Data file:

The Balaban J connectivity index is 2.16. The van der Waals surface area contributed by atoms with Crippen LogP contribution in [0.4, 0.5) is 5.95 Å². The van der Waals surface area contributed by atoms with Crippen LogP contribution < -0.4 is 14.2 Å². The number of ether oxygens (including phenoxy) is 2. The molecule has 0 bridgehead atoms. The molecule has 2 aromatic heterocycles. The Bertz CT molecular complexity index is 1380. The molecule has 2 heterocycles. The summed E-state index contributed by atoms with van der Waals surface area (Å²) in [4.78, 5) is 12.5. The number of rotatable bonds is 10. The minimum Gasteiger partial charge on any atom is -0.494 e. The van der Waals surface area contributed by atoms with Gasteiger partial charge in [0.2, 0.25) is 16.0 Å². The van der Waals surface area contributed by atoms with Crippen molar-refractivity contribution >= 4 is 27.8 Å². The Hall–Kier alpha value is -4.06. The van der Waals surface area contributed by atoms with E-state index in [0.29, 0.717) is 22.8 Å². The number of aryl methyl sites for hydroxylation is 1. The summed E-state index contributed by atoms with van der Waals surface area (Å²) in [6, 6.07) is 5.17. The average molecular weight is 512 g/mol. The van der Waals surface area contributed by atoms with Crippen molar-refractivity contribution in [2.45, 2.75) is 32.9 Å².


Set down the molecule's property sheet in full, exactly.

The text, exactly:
The Balaban J connectivity index is 2.16. The van der Waals surface area contributed by atoms with Crippen LogP contribution in [0.4, 0.5) is 5.95 Å². The van der Waals surface area contributed by atoms with Crippen LogP contribution < -0.4 is 14.2 Å². The number of ether oxygens (including phenoxy) is 2. The molecule has 0 bridgehead atoms. The molecule has 2 aromatic heterocycles. The Bertz CT molecular complexity index is 1380. The molecule has 2 heterocycles. The summed E-state index contributed by atoms with van der Waals surface area (Å²) in [4.78, 5) is 12.5. The number of rotatable bonds is 10. The minimum Gasteiger partial charge on any atom is -0.494 e. The van der Waals surface area contributed by atoms with Gasteiger partial charge in [0.2, 0.25) is 16.0 Å². The van der Waals surface area contributed by atoms with Crippen molar-refractivity contribution >= 4 is 27.8 Å². The Hall–Kier alpha value is -4.06. The van der Waals surface area contributed by atoms with E-state index in [0.29, 0.717) is 22.8 Å². The number of aryl methyl sites for hydroxylation is 1. The summed E-state index contributed by atoms with van der Waals surface area (Å²) in [6, 6.07) is 5.17. The average molecular weight is 512 g/mol. The van der Waals surface area contributed by atoms with Crippen molar-refractivity contribution in [2.45, 2.75) is 32.9 Å².